Live: Ab-Soul Turns In A Gutsy Solo Performance At S.O.B.'s

absoul_june21.jpg
Rockafor
Ab-Soul.
Ab-Soul
S.O.B.'s
Thursday, June 21


Better than: Watching the final fourth quarter of the 2011-2012 NBA season.

For a crowd full of Thunder fans, Ab-Soul provided a much-needed distraction last night during his first New York headlining gig. In subtle contrast to the mighty LeBron James, Ab debuted alone, neglecting to bring along any of his more established Black Hippy companions (Jay Rock, Kendrick Lamar, Schoolboy Q). He played a riveting set, fully living up to the expectations of a hype crowd whose energy appeared unaffected by the stifling heat.

Game five of the NBA finals screened onstage between opening sets from Mike Jaggerr and Kris Kasanova (both of whom are better rappers than their clunky monikers suggest), and a surprise appearance from Brooklyn wunderkind Joey Badass, who appeared onstage with a multicultural crew of teenagers to perform cuts from his newest mixtape 1999. Joey, perhaps a fan of Heat-style basketball, was a little too comfortable sharing the spotlight, even retreating into the background for the last couple of songs as his posse gleefully commanded the stage. Though it's understandable and even gracious to want to share a stage with your friends, it left the crowd a bit confused, and chants for Ab-Soul rebounded as soon as Joey and company cleared out.

Ab entered to the first song off of his recent album Control System, wearing a Jesus-fish shirt with his name in the middle, tortoiseshell sunglasses and an INDICA hat (he resembled some strange hybrid of Eazy E and Allen Ginsberg). This look is fitting, given the TDE crew member's persona: he combines whipfire gangsterisms with poetic meditations on freedom, propaganda, and political doublespeak. Before he began to rap in earnest, he led an insistent chant of "Niggas Don't Think," presumably for the same general purpose that Shepard Fairey's OBEY print was originally made ubiquitous.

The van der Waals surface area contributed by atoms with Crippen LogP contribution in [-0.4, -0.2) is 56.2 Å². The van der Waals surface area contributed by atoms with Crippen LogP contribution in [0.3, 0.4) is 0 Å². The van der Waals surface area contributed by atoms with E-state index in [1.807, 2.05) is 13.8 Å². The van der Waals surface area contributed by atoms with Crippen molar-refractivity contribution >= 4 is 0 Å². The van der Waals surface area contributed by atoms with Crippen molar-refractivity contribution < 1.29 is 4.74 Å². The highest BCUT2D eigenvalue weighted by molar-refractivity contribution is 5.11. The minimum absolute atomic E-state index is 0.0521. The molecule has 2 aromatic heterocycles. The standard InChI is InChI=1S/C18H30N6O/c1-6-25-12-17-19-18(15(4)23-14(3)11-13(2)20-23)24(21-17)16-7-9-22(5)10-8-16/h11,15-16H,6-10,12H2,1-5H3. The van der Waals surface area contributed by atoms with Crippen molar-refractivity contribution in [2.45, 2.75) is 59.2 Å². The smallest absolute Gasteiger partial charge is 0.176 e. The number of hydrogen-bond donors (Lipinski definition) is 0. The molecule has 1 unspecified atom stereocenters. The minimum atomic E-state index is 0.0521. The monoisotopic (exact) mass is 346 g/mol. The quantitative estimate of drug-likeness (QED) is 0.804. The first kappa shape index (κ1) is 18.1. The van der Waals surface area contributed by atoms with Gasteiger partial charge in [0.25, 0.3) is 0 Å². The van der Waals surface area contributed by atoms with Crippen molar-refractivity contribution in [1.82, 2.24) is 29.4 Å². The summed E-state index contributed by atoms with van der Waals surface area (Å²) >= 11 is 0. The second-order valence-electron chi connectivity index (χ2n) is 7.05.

Ab's songs, despite the depth of their subject matter, are eminently chant-worthy, and he was able to hold sway over the crowd with relative ease, even while performing more downtempo cuts like "Bohemian Grove." One of the most interesting things about Ab-Soul is the way he works serious topics into even the most innocent-seeming songs: "Grove" is ostensibly an empty song "for the ladies," but a provocative chorus and lyrics like "no religion, I'm just so explicit, I coexist in places you would never no existed" provide contours that lesser artists might neglect.

Pumping his arms up and down like a madcap train conductor, Ab asked the crowd's permission to "get into some revolutionary shit" which heralded the arrival of his most fully realized song. On "Terrorist Threats," he reflects on "being a typical black boy in the good old USA" and quips that "before I pushed rhymes like weight, I used to want to play for the NBA," neatly summing up the three stereotypical options of poor black people. These observations, though both funny and nuanced, arrive couched in an incredibly catchy, varied flow—an entire crowd will gleefully chant along with something as radical as "Dear Barack,I know you just a puppet but I'm giving you props," as long as the first clause has some snap to it.

Near the end of his set, Ab-Soul, who was bullied as a kid for having dark, chapped lips as a result of Stevens-Johnson syndrome, had an audience member feel his mouth. It was simultaneously awkward, tender, and inspiring, as he calmly asked her, "Are they crusty? Are they ashy?" and she responded in the negative. He then ripped into his song "Black Lip Bastard," the remix to which is a posse cut which features the entirety of the Black Hippy crew. But Ab, despite comparing himself to John Lennon, got by just fine without the help of his friends, showing New York rap fans a tough brand of skillful self-reliance that they vocally supported, even as the announcement of the Heat's victory sent them dashing for the exits.

Critical bias: As there's no possible way you inferred this, I'll admit—I was rooting for the Thunder in the Finals. The crowd was surveyed, and the huge majority of them were also supporting the Thunder—the Heat received nearly all boos.

Overheard: "It's hot as camel pussy up in here" was probably both the grossest and funniest complaint about the heat. There were no great quotable complaints about the Heat, just a lot of groans when LeBron made impossible shots.

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